Why Texas Baptists Oppose Legalizing Gambling – and the Weight Their Efforts Carry

When elected, Texas Legislators are charged with protecting the Weakest & Most Vulnerable among us – legalized gambling's proven statistically to harm the Poor & Young Adults the most

By Craig Christina
Almost 1 million young people between the ages of 14 and 21 in the United States are already gambling addicts. Some estimate that up to 75% of college students have gambled in the past year.

In many instances, online sports wagering is worse for families than casino gambling. It’s accessible from their smartphones – in the privacy of their homes instead of publicly.

One of the most surprising reports I heard from legislators during the 2023 Texas Baptists Advocacy Day at the Capitol in Austin concerned gambling. They said it was primarily Texas Baptists who are keeping Sports Betting, Casinos, and Online Gambling and Lottery sales out of Texas. It is truly a David vs. Goliath battle, as Texans are up against a team of lobbyists and special interest groups who want gambling legalized.
So why are Texas Baptists against legalized gambling? Isn’t it a harmless source of entertainment that will generate more tax dollars for the state’s budget?

The No. 1 reason why we are opposed to gambling is because gambling takes advantage of the poorest and most vulnerable among us.

In Genesis 4, Cain was asked by God about the whereabouts of his brother Abel. Cain had murdered Abel, but he replied to God,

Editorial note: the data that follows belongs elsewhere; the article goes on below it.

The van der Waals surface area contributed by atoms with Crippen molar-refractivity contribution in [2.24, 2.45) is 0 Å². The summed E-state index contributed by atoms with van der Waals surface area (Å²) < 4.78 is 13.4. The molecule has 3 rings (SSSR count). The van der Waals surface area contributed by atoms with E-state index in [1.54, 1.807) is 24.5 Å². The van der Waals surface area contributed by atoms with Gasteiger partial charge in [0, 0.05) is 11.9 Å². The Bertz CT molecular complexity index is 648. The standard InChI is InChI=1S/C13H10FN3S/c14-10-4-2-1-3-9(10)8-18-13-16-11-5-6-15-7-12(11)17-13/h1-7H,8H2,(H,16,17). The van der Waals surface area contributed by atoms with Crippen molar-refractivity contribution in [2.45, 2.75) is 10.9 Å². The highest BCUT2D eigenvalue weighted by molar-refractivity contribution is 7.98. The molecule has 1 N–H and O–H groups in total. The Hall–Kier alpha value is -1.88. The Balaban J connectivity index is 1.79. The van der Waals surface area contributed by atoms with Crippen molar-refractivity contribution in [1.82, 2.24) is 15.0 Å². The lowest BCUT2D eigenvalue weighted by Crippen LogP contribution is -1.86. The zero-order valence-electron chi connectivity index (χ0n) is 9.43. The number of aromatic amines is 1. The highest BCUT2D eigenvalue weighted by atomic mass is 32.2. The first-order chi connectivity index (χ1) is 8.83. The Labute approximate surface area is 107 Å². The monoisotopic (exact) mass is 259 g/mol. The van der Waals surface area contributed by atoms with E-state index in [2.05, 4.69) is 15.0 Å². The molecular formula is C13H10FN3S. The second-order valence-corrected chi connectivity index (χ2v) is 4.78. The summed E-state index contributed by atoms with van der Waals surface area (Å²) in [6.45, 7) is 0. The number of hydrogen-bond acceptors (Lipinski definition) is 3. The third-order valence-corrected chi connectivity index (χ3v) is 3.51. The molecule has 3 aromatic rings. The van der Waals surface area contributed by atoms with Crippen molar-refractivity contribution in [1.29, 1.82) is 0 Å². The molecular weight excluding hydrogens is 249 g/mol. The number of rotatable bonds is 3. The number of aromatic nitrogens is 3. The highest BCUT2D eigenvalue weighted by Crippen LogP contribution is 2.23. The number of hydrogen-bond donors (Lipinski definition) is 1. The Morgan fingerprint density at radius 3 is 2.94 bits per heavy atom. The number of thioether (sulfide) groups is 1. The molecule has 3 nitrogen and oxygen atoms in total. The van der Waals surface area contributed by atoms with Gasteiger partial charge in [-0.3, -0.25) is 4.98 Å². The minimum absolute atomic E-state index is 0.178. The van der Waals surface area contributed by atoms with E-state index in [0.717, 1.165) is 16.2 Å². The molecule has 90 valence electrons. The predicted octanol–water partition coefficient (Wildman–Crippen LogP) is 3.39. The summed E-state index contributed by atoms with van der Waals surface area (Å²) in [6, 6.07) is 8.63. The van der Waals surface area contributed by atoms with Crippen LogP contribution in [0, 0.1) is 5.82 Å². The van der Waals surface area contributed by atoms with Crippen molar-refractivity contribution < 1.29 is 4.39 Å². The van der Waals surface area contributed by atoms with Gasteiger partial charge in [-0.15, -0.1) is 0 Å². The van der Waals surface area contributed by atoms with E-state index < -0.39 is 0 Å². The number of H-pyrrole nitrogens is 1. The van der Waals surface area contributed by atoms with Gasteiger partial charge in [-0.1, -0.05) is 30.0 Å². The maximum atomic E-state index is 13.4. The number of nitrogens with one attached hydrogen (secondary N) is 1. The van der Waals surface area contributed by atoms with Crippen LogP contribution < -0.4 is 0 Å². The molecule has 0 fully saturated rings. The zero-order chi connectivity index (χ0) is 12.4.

“Am I my brother’s keeper?”

The answer is, “Yes, you are!”

We are expected to look after one another – and to love, care for, and protect each other.

Our Texas legislators are charged with protecting the weakest and most vulnerable among us. But if they vote to legalize gambling, it is proven statistically to harm the poor and young adults the most.

Gambling harms

Before joining the staff of the Baptist General Convention of Texas, I was pastor of Shiloh Terrace Baptist Church in East Dallas. The church is located in a lower- to middle-income neighborhood.

I’ll never forget one church member requesting benevolence assistance. She told me:
“I have to hide the grocery money from my husband. He’ll waste it on lottery tickets – and sometimes spend up to $100 a month on it. He’s sick.”
Habitual gambling is a mental illness. It’s a siren song appealing to our base desire to “get rich quick.”

Make no mistake, the gambling industry is funded by those who can least afford to lose their money and who are most likely to become addicted.

Texas already struggles to provide mental health services to our residents. Legalized gambling would only compound the problem and create a new mental health crisis.

An entire generation of addicted gamblers – often young males who like sports – are losing their livelihoods. They often leverage credit or borrow money from their small business if necessary to pay for their gambling addiction.

Gambling will lead to higher rates of:
  • Crime
  • Domestic Violence
  • Bankruptcies
  • Divorce
  • Depression, and
  • Suicide
Advocating Against Legalized Gambling

I want to encourage you to contact your State Representative, State Senator and Gov. Abbott to let them know you are opposed to all forms of gambling.
  Baptists are a politically diverse body of believers. We are advocating for or against many other important issues as well.
  Let’s take seriously the call to be salt and light, and let’s stand together to protect and preserve the culture around us until all people come to know Jesus.

Craig Christina is the Associate Executive Director, and Acting Executive Director of Texas Baptists. This article is adapted from his Texas Baptists Weekly Update email.